In the wilds of north Norway, walking and especially summer hiking are all the rage, by both locals and visitors. In the environs of Tromsø, there are more than 100km (62 miles) of trails cut across the mountains. The best hiking trail begins right at the upper station of the cable car, Fjellheisen.
For more extensive hiking, including overnight trips, you need to contact Troms Turlag-DNT (tel. 77-68-51-75; www.turistforeningen.no), which organizes tours through the wilderness areas around Tromsø, with stopovers in hotels or mountain shelters maintained by local municipalities and conservation groups. Accommodations are usually within bare-bones mountain cabins, staffed lodges, and self-service huts that come with army-ration-style provisions such as canned goods and freeze-dried staples.
One of the most spectacular trails meanders through the rugged peaks of the Lyngen Alps, forming the spine of the Lyngen Peninsula, with its glaciated terrain, lying to the east of Tromsø. Arm yourself with a good map from the tourist office before setting out, and don't embark at all unless you're an experienced hill climber. From the eastern banks of the Lyngenfjord, stretching for 150km (93 miles), you'll enjoy panoramic views in all directions. Mountaineers climb the highest peak, the Jiekkevarre, at 1,833m (6,012 ft.).
Tromsø Villmarkssenter (tel. 77-69-60-02) lies 20km (12 miles) west of the center of Tromsø. This outfitter organizes the best tours in the area, giving you a real close-up experience with nature in the north. Glacier walking, mountain hiking, kayaking, and winter dog-sledding are just some of the activities available. The dog-sledding is pursued November to May, and costs NOK1,220 ($244/£122) per person per day, including pickup and drop-off at your hotel.
On one of the less strenuous jaunts, you can visit Tove and Tore, two of Norway's most experienced dog-sled racers. You can see their home and hang out with 130 Call of the Wild-esque huskies. The trip takes 2 1/2 hours and is conducted during the summer, at a cost of NOK610 ($122/£61) per person, including transport.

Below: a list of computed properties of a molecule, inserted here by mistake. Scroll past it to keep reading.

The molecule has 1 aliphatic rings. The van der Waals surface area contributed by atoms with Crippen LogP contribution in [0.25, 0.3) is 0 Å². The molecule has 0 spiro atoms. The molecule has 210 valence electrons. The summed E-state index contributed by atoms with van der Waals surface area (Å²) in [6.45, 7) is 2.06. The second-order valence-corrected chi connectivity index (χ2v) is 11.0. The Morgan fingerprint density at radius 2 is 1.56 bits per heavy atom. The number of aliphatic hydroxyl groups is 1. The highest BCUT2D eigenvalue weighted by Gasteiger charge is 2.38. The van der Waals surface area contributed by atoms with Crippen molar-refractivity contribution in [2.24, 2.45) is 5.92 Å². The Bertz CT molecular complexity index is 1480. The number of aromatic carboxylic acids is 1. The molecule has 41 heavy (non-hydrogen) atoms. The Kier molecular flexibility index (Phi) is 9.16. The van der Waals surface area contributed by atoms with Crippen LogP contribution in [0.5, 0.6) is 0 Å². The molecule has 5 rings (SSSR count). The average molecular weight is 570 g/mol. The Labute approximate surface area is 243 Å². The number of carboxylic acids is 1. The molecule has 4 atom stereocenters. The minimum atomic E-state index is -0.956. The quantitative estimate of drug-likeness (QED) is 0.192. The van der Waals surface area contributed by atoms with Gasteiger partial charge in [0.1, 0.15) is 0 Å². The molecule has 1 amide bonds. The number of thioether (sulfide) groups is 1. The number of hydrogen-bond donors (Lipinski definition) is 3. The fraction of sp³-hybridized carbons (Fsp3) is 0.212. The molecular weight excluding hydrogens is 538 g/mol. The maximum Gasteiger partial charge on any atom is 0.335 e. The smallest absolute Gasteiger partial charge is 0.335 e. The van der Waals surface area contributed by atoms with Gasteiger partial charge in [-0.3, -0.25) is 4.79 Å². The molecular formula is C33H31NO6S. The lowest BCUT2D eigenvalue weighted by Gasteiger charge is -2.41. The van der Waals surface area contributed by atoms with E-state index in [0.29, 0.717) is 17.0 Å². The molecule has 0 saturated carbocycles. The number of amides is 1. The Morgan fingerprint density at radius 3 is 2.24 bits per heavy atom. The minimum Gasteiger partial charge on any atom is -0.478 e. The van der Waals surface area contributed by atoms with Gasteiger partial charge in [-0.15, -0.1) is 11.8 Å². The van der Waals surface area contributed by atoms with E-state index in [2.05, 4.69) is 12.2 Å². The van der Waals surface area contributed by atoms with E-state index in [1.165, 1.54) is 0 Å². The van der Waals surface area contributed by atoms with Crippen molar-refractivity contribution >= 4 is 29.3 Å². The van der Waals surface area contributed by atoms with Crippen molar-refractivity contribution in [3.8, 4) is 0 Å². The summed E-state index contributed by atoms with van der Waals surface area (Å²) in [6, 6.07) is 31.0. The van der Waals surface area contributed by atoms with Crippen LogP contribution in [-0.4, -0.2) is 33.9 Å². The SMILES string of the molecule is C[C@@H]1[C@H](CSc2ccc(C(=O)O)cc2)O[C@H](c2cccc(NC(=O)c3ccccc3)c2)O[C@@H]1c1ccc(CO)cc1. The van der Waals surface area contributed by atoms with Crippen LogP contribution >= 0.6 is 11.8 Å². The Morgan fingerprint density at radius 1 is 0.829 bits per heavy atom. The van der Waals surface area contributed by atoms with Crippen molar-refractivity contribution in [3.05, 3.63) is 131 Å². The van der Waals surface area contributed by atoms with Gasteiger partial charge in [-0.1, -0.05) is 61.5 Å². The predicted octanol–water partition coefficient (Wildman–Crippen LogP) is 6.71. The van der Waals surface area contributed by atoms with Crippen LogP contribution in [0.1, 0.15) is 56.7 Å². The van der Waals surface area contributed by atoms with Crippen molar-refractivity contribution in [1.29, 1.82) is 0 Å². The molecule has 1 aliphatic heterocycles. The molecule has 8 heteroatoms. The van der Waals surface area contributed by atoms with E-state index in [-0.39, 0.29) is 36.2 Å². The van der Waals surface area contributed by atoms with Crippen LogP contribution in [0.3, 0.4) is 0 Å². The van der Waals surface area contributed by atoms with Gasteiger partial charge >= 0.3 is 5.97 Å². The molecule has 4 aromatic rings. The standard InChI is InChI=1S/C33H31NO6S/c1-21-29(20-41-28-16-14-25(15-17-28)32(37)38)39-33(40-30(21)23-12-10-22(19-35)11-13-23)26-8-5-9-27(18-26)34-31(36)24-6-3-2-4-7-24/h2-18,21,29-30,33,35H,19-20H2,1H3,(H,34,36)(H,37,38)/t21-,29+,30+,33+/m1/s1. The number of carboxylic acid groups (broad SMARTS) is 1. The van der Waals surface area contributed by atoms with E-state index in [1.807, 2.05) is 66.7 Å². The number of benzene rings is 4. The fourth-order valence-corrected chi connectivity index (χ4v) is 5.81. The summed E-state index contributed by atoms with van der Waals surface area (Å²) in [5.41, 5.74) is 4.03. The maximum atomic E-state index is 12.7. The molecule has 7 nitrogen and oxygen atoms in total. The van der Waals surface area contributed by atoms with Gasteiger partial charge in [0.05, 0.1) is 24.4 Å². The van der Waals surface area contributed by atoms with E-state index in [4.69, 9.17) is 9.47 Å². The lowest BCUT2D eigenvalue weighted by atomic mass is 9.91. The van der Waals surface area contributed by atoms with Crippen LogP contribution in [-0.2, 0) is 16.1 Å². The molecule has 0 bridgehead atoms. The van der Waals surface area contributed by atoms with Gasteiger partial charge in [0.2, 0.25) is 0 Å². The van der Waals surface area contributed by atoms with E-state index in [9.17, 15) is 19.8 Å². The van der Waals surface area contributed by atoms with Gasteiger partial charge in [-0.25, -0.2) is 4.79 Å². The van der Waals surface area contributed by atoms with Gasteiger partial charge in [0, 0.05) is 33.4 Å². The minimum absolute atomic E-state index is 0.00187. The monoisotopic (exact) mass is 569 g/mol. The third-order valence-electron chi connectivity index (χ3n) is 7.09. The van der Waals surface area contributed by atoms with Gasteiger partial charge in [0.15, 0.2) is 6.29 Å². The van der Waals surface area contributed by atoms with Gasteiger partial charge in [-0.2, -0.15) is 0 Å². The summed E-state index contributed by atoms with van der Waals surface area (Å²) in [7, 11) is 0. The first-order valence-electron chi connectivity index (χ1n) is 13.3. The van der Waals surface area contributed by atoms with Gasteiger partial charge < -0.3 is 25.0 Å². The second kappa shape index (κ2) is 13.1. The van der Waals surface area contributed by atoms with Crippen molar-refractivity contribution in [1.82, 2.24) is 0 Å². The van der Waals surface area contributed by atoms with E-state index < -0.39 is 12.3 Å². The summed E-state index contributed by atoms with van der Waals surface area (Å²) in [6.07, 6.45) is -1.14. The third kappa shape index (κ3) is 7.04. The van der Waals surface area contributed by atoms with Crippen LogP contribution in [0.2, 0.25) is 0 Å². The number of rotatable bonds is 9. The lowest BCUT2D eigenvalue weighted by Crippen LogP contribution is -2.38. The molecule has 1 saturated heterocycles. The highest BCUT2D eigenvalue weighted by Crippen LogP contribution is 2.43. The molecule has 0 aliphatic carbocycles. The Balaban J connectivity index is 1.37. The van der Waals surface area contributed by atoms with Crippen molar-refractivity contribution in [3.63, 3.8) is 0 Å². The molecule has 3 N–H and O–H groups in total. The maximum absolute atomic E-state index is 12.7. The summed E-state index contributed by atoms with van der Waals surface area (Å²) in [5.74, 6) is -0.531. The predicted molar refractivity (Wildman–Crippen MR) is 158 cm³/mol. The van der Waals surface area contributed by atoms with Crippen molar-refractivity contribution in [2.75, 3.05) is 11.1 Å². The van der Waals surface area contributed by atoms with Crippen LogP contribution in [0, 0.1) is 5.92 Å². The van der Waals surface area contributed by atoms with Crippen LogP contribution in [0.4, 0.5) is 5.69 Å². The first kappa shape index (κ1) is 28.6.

Kayaking is one of the more popular summer sports here, allowing you to paddle along cold, racing waters against a mountain backdrop. Sometimes, if the weather is right, groups take time out to harvest sea mussels. Tours, each scheduled to last for a full day, leave daily May to October 9am to 4pm, costing NOK1,000 ($200/£100) per person, including transport and lunch.
Mountain hikers are taken to Store Blåmann, at 1,044m (3,424 ft.), the tallest mountain on Kvaløya outside Tromsø. This is not like climbing the Matterhorn, and the fairly athletic can handle the challenge. The season begins in June and lasts until the first snowfall. Escorted hill-climbing expeditions, each lasting a strenuous 9 hours, go for NOK850 ($170/£85) per person, including transportation to and from your hotel, as well as one meal.
In the unlikely event that you're in Tromsø for winter skiing, call the Tromsø Alpine Ski Center (tel. 77-60-66-80), the region's best site for downhill skiing. There is also an array of cross-country skiing trails, some 70km (43 miles) in all. Because of the pitch blackness, nearly three dozen of these trails are floodlit.
Horseback riding across rugged terrain can be arranged by calling Holmeslet Gård at tel. 77-61-99-74.